August 1940

Aug

21

August 1940

British morale reported to be ‘excellent’

Reports from all areas show morale to be excellent. Recent air-raid alarms proved that confidence has greatly increased since the beginning of the war and people showing more neighbourliness towards each other. Citizens’ Advice Bureaux and similar offices which were besieged by anxious people after first alarms in September were practically empty after last week’s raids. Many people did not take shelter when the siren went; even men in uniform in Kensington Gardens took no notice and civilians are inclined to follow their example. Confusion still exists as to what people should do when siren goes; some employers grudge wasting time and don’t encourage their staff to take shelter.

Aug

20

August 1940

"Never in the field of human conflict …"

Battle of Britain poster with Churchill's 'the few'

“we must never forget that all the time, night after night, month after month, our bomber squadrons travel far into Germany, find their targets in the darkness by the highest navigational skill, aim their attacks, often under the heaviest fire, often with serious loss, with deliberate careful discrimination, and inflict shattering blows upon the whole of the technical and war-making structure of the Nazi power.”

Aug

19

August 1940

Royal Navy evacuates British Somaliland

The British completed their evacuation of British Somaliland on 19th August 1940, following the invasion on 3rd August and the Battle of the Tug Argan Gap. There were some 250 British forces casualties and over 2,000 on the Italian side. It was the only campaign during the Second World war that the Italian fascist regime successfully concluded without the assistance of German armed forces.

Aug

18

August 1940

Battle of Britain – ‘the hardest day’

We were enjoying a chat and a smoke outside the shelter as we had done in the past weeks for, although there was plenty of air activity, nothing much up to now had happened. However, on this day, not many minutes had elapsed before we realised we were being attacked by machine gun and cannon shell fire as three Dornier aircraft, at low level, flew over the rooftops of our billets. There was a mad scramble to get underground and, from then on, all hell let loose.

Aug

18

August 1940

Soviet Agents investigate bombing of Britain

On 18th August I was in MORDEN in south east LONDON. The SAUSAGE-DEALERS bombed during daylight [16th] August the factories located there. The police do not permit entry into this area. Some houses near the factories have been badly smashed. From outside I could not see any particularly bad damage when I went round the other side of the factories.

Aug

17

August 1940

Churchill’s ‘Defence Against Invasion’ memo

The defence of any part of the coast must be measured not by the forces on the coast, but by the number of hours within which strong counter-attacks by mobile troops can be brought to bear upon the landing places. Such attacks should be hurled with the utmost speed and fury upon the enemy at his weakest moment, which is not, as is sometimes suggested, when actually getting out of his boats, but when sprawled upon the shore with his communications cut and his supplies running short.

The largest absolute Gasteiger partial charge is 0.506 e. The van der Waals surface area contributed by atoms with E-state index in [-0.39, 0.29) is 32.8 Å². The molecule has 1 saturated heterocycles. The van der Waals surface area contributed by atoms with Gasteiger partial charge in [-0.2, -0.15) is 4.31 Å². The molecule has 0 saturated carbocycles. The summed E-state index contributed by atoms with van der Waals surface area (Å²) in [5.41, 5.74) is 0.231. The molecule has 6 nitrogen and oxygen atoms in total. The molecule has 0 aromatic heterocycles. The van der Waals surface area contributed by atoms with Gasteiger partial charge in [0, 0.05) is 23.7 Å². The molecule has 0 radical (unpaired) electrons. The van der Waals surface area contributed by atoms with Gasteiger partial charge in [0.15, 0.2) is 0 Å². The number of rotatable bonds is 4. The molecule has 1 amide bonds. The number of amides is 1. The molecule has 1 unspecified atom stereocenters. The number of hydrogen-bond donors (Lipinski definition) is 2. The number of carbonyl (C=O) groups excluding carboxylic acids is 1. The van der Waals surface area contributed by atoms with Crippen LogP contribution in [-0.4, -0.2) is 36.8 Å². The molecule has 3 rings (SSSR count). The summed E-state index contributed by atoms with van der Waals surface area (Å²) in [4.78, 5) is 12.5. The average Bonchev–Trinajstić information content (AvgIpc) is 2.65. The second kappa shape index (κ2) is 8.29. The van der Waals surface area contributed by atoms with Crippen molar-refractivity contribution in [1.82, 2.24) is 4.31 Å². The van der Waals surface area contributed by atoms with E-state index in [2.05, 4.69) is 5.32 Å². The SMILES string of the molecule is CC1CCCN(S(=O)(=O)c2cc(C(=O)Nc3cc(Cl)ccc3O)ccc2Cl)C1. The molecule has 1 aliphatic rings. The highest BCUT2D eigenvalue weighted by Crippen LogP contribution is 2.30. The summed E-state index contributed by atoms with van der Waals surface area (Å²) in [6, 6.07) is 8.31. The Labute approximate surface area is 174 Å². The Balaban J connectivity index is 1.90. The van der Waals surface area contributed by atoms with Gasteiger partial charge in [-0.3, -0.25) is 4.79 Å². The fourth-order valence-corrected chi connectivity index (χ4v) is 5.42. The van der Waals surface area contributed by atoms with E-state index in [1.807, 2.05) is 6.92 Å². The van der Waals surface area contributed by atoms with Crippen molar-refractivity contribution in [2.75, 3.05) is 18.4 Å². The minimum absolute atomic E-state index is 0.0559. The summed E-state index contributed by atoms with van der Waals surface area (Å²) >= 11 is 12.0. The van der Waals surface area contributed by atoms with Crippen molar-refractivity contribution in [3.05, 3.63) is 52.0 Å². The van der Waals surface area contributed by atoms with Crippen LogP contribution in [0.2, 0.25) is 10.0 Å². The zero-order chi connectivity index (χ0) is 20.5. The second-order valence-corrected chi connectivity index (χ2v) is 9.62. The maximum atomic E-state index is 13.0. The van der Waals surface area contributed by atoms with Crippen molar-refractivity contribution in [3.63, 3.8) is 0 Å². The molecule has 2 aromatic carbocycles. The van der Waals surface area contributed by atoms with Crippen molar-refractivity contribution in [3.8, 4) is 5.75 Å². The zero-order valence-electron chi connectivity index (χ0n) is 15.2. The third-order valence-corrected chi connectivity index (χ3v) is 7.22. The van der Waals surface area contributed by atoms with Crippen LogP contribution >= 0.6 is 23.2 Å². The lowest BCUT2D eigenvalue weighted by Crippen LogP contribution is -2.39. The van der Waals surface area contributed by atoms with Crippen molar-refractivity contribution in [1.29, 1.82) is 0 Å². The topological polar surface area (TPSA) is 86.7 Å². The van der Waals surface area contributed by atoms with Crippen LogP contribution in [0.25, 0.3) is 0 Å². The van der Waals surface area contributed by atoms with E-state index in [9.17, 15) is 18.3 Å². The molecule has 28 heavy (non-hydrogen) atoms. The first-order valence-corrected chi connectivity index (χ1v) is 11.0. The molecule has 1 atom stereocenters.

Aug

16

August 1940

Flight Lieutenant Nicolson wins V.C.

Flight Lieutenant Nicolson has always displayed great enthusiasm for air fighting and this incident shows that he possesses courage and determination of a high order. By continuing to engage the enemy after he had been wounded and his aircraft set on fire, he displayed exceptional gallantry and disregard for the safety of his own life.

Aug

16

August 1940

RAF Tangmere bombed by Ju 87

We were surprised to be given the order to scramble from a state of ‘released’, but the reason was all too apparent as we rushed helter-skelter from the mess to see thirty Ju 87 dive-bombers screaming vertically on to Tangmere. The noise was terrifying as the explosions of the bombs mingled with the din of ack-ack guns which were firing from positions all round us. We could hear the rattle of spent bullets as they fell on the metal-covered nissens where we hurriedly donned our flying kit.

Aug

15

August 1940

The Luftwaffe’s ‘Black Thursday’

There on our port side at 9,000 ft must have been 120 bombers, all with the swastika and German crosses as large as life, having the gross impertinence to cruise down Northumberland and Durham’s NE coast. These were the people who were going to bomb Newcastle and Sunderland and our friends and relations who lived there.

Aug

14

August 1940

RAF Middle Wallop bombed

My head was spinning, it felt as though I had a permanent ringing in my ears, I felt the blast go over me as I lay there flattened on the ground. I got up and my instinct was to run towards the hangar. It was carnage.